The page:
Skip to main content
  • 117 Accesses

Abstract

One of the most difficult tasks facing humans is to become aware of and challenge their key operating assumptions before a major crisis has occurred. The only way to do this is to study a wide variety of crises both within and outside of one’s industry. In addition, one must continually study and review the assumptions under which one’s organization and technology operate. In this chapter, we focus on several operating assumptions that lead to technological and organizational breakdowns. We investigate why the reliance on technology is not always a good idea, why training is not enough, why organizational culture matters, why organizations mistake the absence of accidents for the presence of safe operations, and why organizations constantly drift away from safety into failure.

This is a preview of subscription content, log in via an institution to check access.

Access this chapter

Chapter
USD 29.95
Price excludes VAT (USA)
  • Available as PDF
  • Read on any device
  • Instant download
  • Own it forever
eBook
USD 39.99
Price excludes VAT (USA)
  • Available as EPUB and PDF
  • Read on any device
  • Instant download
  • Own it forever
Hardcover Book
USD 54.99
Price excludes VAT (USA)
  • Durable hardcover edition
  • Dispatched in 3 to 5 business days
  • Free shipping worldwide - see info

Tax calculation will be finalised at checkout

Purchases are for personal use only

Institutional subscriptions

Preview

Unable to display preview. Download preview PDF.

Unable to display preview. Download preview PDF.

Notes

  1. Snook, S. and Connor, Jeffrey. C. 2005. “The price of progress: structurally induced inaction,” in W. H. Starbuck, and M. Farjoun (Eds.), Organization at the Limit: Lessons from the Columbia Disaster, Blackwell Publishing, Malden, pp. 178–201.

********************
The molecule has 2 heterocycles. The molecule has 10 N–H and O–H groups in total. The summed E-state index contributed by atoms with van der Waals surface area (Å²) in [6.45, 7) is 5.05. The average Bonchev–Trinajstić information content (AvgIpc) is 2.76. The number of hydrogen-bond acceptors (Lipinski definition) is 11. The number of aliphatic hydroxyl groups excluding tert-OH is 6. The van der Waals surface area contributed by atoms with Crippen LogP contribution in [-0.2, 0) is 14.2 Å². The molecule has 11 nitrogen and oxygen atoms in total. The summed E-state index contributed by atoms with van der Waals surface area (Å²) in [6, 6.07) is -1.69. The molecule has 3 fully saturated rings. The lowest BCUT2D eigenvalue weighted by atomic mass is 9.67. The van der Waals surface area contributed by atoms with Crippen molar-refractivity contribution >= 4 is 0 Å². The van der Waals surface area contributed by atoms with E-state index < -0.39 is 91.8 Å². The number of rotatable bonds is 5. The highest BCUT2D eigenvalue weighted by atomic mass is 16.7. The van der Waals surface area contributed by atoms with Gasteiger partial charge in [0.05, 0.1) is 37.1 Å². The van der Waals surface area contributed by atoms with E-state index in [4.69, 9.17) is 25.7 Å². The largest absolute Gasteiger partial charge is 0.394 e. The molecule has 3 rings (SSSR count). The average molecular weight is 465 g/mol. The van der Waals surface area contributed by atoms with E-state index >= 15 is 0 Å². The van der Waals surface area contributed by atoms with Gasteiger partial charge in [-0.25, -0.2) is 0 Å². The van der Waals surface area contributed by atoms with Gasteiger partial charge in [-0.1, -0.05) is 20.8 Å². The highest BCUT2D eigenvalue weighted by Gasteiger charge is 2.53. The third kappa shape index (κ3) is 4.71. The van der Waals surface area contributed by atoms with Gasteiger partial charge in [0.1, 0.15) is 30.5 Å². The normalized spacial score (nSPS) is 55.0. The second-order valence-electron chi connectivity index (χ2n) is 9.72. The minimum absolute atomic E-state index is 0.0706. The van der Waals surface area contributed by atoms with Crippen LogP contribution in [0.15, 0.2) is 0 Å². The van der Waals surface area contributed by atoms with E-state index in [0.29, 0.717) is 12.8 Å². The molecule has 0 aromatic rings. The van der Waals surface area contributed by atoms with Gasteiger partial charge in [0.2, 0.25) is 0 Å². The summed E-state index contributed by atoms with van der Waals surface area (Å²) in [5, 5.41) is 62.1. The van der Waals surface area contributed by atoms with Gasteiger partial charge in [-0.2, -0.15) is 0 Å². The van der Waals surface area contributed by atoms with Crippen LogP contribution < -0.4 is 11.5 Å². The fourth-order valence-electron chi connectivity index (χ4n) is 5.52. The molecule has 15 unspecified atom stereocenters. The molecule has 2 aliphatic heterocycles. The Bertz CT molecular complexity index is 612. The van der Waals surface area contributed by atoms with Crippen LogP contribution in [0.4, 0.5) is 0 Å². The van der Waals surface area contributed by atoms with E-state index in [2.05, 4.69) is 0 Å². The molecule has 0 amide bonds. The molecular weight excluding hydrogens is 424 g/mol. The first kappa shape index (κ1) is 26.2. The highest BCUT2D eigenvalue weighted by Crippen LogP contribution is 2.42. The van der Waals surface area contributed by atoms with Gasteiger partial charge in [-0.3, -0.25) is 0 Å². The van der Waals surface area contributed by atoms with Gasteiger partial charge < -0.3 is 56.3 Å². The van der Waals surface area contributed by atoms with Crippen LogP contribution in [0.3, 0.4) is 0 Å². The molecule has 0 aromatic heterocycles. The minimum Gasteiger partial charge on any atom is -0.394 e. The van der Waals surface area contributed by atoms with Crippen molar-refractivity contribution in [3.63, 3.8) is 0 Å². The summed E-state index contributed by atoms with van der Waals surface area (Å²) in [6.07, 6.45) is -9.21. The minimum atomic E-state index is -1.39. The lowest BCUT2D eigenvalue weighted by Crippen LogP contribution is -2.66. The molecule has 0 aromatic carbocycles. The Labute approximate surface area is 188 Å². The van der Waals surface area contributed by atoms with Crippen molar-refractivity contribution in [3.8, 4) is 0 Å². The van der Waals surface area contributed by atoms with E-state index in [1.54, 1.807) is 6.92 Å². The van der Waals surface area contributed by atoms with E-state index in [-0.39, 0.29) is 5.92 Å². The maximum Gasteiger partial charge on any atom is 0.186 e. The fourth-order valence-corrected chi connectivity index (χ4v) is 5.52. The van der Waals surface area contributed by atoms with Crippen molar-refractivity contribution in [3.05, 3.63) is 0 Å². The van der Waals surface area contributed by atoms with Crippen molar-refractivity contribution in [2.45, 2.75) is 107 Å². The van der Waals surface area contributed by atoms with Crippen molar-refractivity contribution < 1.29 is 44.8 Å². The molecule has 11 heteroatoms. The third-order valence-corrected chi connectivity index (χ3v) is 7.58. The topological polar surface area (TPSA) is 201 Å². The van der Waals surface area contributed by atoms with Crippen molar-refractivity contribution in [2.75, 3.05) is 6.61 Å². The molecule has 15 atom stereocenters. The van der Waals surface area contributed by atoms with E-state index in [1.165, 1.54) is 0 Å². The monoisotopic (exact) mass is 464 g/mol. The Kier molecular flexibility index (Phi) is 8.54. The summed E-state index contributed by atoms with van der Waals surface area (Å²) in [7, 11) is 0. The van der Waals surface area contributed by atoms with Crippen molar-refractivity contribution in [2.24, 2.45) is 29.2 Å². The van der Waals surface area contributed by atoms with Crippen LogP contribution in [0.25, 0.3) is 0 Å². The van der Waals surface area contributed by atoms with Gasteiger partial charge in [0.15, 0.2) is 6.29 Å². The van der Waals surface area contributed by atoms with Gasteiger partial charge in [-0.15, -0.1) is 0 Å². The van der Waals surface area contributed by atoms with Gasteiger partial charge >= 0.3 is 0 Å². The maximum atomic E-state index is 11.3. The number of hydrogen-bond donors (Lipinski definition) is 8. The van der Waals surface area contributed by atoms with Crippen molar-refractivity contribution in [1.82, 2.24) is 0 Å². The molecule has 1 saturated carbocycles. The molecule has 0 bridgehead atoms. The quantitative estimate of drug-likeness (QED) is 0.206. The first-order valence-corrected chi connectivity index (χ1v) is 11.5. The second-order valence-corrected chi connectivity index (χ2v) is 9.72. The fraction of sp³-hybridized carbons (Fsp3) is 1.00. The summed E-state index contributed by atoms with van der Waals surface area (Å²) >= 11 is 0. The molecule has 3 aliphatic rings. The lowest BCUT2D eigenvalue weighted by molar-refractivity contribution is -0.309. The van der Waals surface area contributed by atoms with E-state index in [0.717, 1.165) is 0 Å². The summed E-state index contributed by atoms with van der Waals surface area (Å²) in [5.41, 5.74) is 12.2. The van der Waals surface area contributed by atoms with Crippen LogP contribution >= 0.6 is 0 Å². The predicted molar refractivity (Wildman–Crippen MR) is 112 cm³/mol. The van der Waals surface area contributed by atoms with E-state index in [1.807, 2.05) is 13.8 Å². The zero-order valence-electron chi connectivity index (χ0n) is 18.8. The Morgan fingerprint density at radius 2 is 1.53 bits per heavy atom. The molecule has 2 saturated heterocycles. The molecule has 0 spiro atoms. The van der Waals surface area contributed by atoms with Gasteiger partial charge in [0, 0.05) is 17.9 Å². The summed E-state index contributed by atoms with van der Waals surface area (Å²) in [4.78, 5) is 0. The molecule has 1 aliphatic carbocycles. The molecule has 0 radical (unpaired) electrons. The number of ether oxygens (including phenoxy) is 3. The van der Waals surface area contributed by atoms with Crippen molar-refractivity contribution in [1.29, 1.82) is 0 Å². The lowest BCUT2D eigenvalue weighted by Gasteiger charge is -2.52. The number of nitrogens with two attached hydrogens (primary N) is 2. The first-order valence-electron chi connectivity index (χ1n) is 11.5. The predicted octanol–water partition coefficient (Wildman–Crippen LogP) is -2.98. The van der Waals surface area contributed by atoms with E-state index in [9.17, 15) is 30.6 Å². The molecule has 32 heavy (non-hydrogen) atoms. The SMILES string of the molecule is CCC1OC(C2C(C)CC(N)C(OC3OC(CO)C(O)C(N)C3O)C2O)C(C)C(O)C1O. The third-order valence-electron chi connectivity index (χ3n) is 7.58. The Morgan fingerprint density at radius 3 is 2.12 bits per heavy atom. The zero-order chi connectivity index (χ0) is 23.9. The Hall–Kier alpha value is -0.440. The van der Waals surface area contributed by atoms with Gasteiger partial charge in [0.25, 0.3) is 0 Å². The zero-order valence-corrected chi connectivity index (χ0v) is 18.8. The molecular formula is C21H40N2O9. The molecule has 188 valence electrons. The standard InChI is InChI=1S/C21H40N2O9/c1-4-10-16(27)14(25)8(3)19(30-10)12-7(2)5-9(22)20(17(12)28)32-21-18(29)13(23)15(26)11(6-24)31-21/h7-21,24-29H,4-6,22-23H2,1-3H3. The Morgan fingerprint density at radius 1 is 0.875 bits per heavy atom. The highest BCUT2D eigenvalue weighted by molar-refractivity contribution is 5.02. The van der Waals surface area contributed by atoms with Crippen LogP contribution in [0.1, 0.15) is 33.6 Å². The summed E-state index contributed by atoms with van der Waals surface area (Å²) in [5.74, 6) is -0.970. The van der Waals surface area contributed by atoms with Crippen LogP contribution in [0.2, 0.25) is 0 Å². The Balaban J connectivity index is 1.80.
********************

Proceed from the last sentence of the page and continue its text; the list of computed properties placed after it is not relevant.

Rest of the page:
Google Scholar 

  2. Darley, John M. and Latane, Bibb, “Bystander intervention in emergencies: diffusion of responsibility,” Journal of Personality and Social Psychology, Vol. 8, No. 4, 1968, pp. 377–83.

    Article  Google Scholar 

  3. Cook, Kevin, Kitty Genovese: The Murder, the Bystanders, the Crime That Changed America, Norton, New York, NY, 2014.

    Google Scholar 

  4. Snook, Scott, 2000. Friendly Fire: The Accidental Shootdown of U.S. Black Hawks over Northern Iraq, Princeton University Press, Princeton, NJ.

    Book  Google Scholar 

  5. Reason, James T., Managing the Risks of Organizational Accidents. Brookfield, Vt., USA: Ashgate, 1997;

    Google Scholar 

  6. Wood, Donna D., “Creating Foresight: Lessons for Enhancing Resilience from Columbia,” in W. H. Starbuck, and M. Farjoun (Eds.), Organization at the Limit: Lessons from the Columbia Disaster, Blackwell Publishing, Malden, 2005, pp. 289–308;

    Google Scholar 

  7. Starbuck, William H. and Milliken, Frances J., “Challenger: fine-tuning the odds until something breaks,” The Journal of Management Studies, Vol. 25, No. 4, 1988, p. 319.

    Article  Google Scholar 

Download references

Author information

Authors and Affiliations

Authors

Copyright information

© 2014 Ian I. Mitroff and Can M. Alpaslan

About this chapter

Cite this chapter

Mitroff, I.I., Alpaslan, C.M. (2014). Why People and Organizations Break Down. In: The Crisis-Prone Society: A Brief Guide to Managing the Beliefs that Drive Risk in Business. Palgrave Pivot, New York. https://doi.org/10.1057/9781137454836_4

Download citation

Publish with us

Policies and ethics